Lonely Planet Writer

60 million pilgrims to make a splash at Ujjian’s Kumbh Mela festival

If you thought the Notting Hill Carnival was crowded, you ain’t seen nothing yet. Over the next month, an estimated 60 million pilgrims are expected to congregate in Ujjian to celebrate the Kumbh Mela, the world’s largest human gathering.

Kumbh Mela, Allahabad, 2013.
Kumbh Mela, Allahabad, 2013. Image by Seba Della y Sole Bossio / CC BY 2.0

Held every twelve years in each of four sacred cities – Haridwar, Allahabad, Ujjian and Nasik – this extraordinary festival is a riot of ritual and colour, attracting staggering crowds of Hindu devotees from across India and across the world. According to legend, the god Vishnu spilled drops of amrita (the nectar of immortality) at each of these four locations while racing across the heavens with a sacred kumbha (pot) during a battle between gods and demons.

The primary objective for most devotees is a ritual bath in one of India’s five sacred rivers: the Ganges, which emerges from the Himalayan mountains at Haridwar; the vanished Sarasvati, which meets the sacred Ganges and Yamuna rivers at Allahabad; the Godavari at Nashik; and the Shipra in Ujjian. Bathing at one of these auspicious locations during the mela is said to cleanse a person of all their sins.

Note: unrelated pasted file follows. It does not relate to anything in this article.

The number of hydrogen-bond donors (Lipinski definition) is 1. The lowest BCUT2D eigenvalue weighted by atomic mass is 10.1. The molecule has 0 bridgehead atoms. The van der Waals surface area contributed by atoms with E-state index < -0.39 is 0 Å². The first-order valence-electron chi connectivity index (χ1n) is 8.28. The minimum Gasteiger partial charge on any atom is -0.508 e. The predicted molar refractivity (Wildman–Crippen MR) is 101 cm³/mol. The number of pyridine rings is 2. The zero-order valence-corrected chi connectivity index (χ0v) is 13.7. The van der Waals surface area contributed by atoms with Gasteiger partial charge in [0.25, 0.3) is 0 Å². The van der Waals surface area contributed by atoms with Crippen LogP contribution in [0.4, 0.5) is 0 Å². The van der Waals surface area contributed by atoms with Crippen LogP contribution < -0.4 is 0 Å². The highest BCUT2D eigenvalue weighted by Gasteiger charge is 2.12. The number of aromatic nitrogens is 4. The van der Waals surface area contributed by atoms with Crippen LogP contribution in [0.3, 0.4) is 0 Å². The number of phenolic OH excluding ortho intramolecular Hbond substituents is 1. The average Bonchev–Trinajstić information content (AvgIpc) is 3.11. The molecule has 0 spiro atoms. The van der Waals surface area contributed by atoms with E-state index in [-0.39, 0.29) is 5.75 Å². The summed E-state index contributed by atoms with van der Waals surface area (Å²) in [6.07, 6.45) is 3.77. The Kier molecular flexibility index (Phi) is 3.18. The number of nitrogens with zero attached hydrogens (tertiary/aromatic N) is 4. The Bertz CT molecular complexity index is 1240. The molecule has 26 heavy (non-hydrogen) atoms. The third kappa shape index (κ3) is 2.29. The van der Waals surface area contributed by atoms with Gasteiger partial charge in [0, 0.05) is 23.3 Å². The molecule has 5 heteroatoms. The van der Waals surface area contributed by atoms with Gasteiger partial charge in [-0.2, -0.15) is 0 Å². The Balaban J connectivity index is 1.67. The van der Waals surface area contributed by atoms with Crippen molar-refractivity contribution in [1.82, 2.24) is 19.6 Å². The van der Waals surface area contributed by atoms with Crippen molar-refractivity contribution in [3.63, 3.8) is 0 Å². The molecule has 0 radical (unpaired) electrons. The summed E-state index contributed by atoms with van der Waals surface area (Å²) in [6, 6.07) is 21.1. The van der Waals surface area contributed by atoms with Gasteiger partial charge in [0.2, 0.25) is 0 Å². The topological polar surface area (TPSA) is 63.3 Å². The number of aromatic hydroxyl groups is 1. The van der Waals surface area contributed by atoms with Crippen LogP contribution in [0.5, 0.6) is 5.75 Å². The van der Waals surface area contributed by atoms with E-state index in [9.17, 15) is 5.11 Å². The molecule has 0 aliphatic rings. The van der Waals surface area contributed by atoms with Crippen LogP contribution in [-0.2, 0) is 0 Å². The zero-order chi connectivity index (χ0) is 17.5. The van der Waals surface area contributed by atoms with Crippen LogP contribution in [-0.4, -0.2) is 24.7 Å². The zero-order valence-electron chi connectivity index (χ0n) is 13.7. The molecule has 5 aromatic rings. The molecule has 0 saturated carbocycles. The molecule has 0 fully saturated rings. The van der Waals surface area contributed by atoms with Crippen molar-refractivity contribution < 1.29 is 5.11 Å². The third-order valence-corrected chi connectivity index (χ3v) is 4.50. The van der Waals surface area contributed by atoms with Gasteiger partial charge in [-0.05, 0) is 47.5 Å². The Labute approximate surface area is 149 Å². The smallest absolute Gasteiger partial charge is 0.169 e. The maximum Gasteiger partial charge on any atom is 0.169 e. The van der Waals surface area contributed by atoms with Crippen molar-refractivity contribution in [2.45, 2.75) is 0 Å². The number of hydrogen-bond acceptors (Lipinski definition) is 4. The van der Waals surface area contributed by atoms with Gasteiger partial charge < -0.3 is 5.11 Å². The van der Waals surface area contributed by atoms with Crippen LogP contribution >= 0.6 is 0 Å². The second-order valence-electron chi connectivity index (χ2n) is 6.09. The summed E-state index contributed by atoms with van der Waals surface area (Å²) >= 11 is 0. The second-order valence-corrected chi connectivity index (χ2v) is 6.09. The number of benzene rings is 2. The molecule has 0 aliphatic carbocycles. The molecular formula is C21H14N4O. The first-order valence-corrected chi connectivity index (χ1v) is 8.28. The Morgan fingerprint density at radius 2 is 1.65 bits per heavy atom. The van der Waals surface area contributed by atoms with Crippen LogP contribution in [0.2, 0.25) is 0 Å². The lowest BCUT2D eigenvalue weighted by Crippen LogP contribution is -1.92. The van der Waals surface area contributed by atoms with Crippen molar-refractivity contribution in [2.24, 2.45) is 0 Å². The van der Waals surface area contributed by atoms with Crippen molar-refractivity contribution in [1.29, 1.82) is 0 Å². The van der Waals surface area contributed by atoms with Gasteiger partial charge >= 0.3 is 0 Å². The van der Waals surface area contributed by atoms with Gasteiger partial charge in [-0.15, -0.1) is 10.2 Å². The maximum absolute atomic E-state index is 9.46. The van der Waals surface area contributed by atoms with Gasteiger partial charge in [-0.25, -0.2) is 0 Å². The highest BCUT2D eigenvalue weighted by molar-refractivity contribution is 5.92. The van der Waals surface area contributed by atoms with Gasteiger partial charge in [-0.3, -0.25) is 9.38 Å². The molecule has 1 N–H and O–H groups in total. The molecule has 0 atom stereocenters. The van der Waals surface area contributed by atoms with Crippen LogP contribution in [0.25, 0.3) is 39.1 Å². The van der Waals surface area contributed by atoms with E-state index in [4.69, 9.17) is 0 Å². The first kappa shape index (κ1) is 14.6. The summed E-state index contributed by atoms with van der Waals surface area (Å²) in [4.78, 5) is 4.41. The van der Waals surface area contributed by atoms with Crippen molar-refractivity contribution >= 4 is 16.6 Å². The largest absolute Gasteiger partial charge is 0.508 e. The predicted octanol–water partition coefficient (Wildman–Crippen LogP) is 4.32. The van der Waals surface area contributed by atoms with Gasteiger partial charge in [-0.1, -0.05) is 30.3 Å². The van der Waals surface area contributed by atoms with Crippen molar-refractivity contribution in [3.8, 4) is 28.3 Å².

Shi Ram Ghat, Shipra, Ujian.
Shi Ram Ghat, Shipra, Ujian. Image by Jean-Pierre Dalbéra / CC BY 2.0

For spectators, the most fascinating sight is the arrival of the naga sadhus, mendicant holy men who follow a lifestyle of extreme austerity, cloaking their naked bodies in ashes and performing extreme acts of self-mortification and endurance. The different akharas (schools) of the sect enter the water in a strictly defined order, beating drums and wielding swords, spears and tridents, in a ritual dating back to at least the 16th century.

The sadhus started bathing at Ujjian on 22 April, and millions will follow in their bare footsteps over the coming weeks before the festival winds to a close on 21 May. The Ujjian fair has already attracted some controversy, with clashes between sadhus and police and legal wrangles over the awarding of the massive contract for cleaning up during and after the festival. For most, however, the mela is a time of joyous celebration, and a fascinating time to visit Madhya Pradesh’s often overlooked City of Temples.